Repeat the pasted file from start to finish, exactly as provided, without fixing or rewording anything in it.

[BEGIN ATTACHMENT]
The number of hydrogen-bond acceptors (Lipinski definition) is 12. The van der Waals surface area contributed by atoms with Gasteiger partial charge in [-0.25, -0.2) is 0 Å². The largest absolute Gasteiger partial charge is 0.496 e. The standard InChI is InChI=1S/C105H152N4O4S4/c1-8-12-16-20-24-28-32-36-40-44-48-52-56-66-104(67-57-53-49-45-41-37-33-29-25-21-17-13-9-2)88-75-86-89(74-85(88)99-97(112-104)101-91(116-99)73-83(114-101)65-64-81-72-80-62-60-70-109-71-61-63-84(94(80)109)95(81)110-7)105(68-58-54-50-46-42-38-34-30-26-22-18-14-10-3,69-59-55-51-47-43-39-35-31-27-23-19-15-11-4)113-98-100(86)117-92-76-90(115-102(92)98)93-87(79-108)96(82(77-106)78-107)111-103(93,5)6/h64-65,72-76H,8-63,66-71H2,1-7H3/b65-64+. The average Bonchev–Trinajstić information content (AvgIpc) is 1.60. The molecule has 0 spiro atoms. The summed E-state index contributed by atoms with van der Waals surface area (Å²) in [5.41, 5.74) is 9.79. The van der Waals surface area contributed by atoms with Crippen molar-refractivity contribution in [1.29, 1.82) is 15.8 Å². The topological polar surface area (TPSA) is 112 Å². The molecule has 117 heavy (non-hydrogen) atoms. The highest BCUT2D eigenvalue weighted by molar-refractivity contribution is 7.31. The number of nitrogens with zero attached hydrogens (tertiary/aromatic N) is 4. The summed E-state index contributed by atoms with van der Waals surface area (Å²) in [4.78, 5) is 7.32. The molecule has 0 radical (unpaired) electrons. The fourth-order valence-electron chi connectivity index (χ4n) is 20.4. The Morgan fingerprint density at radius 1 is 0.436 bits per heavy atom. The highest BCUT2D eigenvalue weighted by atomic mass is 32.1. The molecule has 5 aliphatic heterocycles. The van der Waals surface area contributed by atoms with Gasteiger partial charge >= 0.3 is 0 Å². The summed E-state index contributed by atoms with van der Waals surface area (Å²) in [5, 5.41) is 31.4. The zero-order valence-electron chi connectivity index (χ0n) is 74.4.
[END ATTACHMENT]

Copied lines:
The number of hydrogen-bond acceptors (Lipinski definition) is 12. The van der Waals surface area contributed by atoms with Gasteiger partial charge in [-0.25, -0.2) is 0 Å². The largest absolute Gasteiger partial charge is 0.496 e. The standard InChI is InChI=1S/C105H152N4O4S4/c1-8-12-16-20-24-28-32-36-40-44-48-52-56-66-104(67-57-53-49-45-41-37-33-29-25-21-17-13-9-2)88-75-86-89(74-85(88)99-97(112-104)101-91(116-99)73-83(114-101)65-64-81-72-80-62-60-70-109-71-61-63-84(94(80)109)95(81)110-7)105(68-58-54-50-46-42-38-34-30-26-22-18-14-10-3,69-59-55-51-47-43-39-35-31-27-23-19-15-11-4)113-98-100(86)117-92-76-90(115-102(92)98)93-87(79-108)96(82(77-106)78-107)111-103(93,5)6/h64-65,72-76H,8-63,66-71H2,1-7H3/b65-64+. The average Bonchev–Trinajstić information content (AvgIpc) is 1.60. The molecule has 0 spiro atoms. The summed E-state index contributed by atoms with van der Waals surface area (Å²) in [5.41, 5.74) is 9.79. The van der Waals surface area contributed by atoms with Crippen molar-refractivity contribution in [1.29, 1.82) is 15.8 Å². The topological polar surface area (TPSA) is 112 Å². The molecule has 117 heavy (non-hydrogen) atoms. The highest BCUT2D eigenvalue weighted by molar-refractivity contribution is 7.31. The number of nitrogens with zero attached hydrogens (tertiary/aromatic N) is 4. The summed E-state index contributed by atoms with van der Waals surface area (Å²) in [4.78, 5) is 7.32. The molecule has 0 radical (unpaired) electrons. The fourth-order valence-electron chi connectivity index (χ4n) is 20.4. The Morgan fingerprint density at radius 1 is 0.436 bits per heavy atom. The highest BCUT2D eigenvalue weighted by atomic mass is 32.1. The molecule has 5 aliphatic heterocycles. The van der Waals surface area contributed by atoms with Gasteiger partial charge >= 0.3 is 0 Å². The summed E-state index contributed by atoms with van der Waals surface area (Å²) in [5, 5.41) is 31.4. The zero-order valence-electron chi connectivity index (χ0n) is 74.4.